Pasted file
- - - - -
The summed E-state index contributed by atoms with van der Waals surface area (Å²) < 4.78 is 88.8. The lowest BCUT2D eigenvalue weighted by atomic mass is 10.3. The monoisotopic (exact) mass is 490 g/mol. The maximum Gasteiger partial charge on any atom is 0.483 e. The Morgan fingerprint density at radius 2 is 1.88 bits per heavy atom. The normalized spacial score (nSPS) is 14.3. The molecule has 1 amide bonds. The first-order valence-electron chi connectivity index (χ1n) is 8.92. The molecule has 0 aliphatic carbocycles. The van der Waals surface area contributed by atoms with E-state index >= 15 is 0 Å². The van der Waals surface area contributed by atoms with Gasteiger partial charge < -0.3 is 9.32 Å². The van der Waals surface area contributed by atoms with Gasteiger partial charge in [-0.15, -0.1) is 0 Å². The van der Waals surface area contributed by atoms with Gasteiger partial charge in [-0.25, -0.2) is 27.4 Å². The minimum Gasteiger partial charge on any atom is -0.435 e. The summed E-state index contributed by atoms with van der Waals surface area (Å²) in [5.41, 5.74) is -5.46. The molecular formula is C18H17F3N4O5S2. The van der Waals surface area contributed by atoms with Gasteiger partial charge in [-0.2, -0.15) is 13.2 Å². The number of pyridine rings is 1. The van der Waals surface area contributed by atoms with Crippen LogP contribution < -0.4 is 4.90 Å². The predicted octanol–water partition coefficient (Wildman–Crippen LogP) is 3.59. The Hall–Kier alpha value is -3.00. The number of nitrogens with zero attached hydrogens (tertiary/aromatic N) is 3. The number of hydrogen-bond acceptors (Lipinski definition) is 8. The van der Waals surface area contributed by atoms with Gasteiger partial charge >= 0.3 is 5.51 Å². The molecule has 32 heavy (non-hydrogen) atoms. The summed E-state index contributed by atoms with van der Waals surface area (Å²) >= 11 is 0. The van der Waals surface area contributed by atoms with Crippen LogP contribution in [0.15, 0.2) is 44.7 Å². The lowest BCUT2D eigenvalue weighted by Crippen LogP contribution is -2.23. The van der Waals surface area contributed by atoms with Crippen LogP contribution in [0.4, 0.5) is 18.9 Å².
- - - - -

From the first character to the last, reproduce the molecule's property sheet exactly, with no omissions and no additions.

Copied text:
The summed E-state index contributed by atoms with van der Waals surface area (Å²) < 4.78 is 88.8. The lowest BCUT2D eigenvalue weighted by atomic mass is 10.3. The monoisotopic (exact) mass is 490 g/mol. The maximum Gasteiger partial charge on any atom is 0.483 e. The Morgan fingerprint density at radius 2 is 1.88 bits per heavy atom. The normalized spacial score (nSPS) is 14.3. The molecule has 1 amide bonds. The first-order valence-electron chi connectivity index (χ1n) is 8.92. The molecule has 0 aliphatic carbocycles. The van der Waals surface area contributed by atoms with E-state index >= 15 is 0 Å². The van der Waals surface area contributed by atoms with Gasteiger partial charge < -0.3 is 9.32 Å². The van der Waals surface area contributed by atoms with Gasteiger partial charge in [-0.15, -0.1) is 0 Å². The van der Waals surface area contributed by atoms with Gasteiger partial charge in [-0.25, -0.2) is 27.4 Å². The minimum Gasteiger partial charge on any atom is -0.435 e. The summed E-state index contributed by atoms with van der Waals surface area (Å²) in [5.41, 5.74) is -5.46. The molecular formula is C18H17F3N4O5S2. The van der Waals surface area contributed by atoms with Gasteiger partial charge in [-0.2, -0.15) is 13.2 Å². The number of pyridine rings is 1. The van der Waals surface area contributed by atoms with Crippen LogP contribution < -0.4 is 4.90 Å². The predicted octanol–water partition coefficient (Wildman–Crippen LogP) is 3.59. The Hall–Kier alpha value is -3.00. The number of nitrogens with zero attached hydrogens (tertiary/aromatic N) is 3. The number of hydrogen-bond acceptors (Lipinski definition) is 8. The van der Waals surface area contributed by atoms with Gasteiger partial charge >= 0.3 is 5.51 Å². The molecule has 32 heavy (non-hydrogen) atoms. The summed E-state index contributed by atoms with van der Waals surface area (Å²) >= 11 is 0. The van der Waals surface area contributed by atoms with Crippen LogP contribution in [0.15, 0.2) is 44.7 Å². The lowest BCUT2D eigenvalue weighted by Crippen LogP contribution is -2.23. The van der Waals surface area contributed by atoms with Crippen LogP contribution in [0.4, 0.5) is 18.9 Å².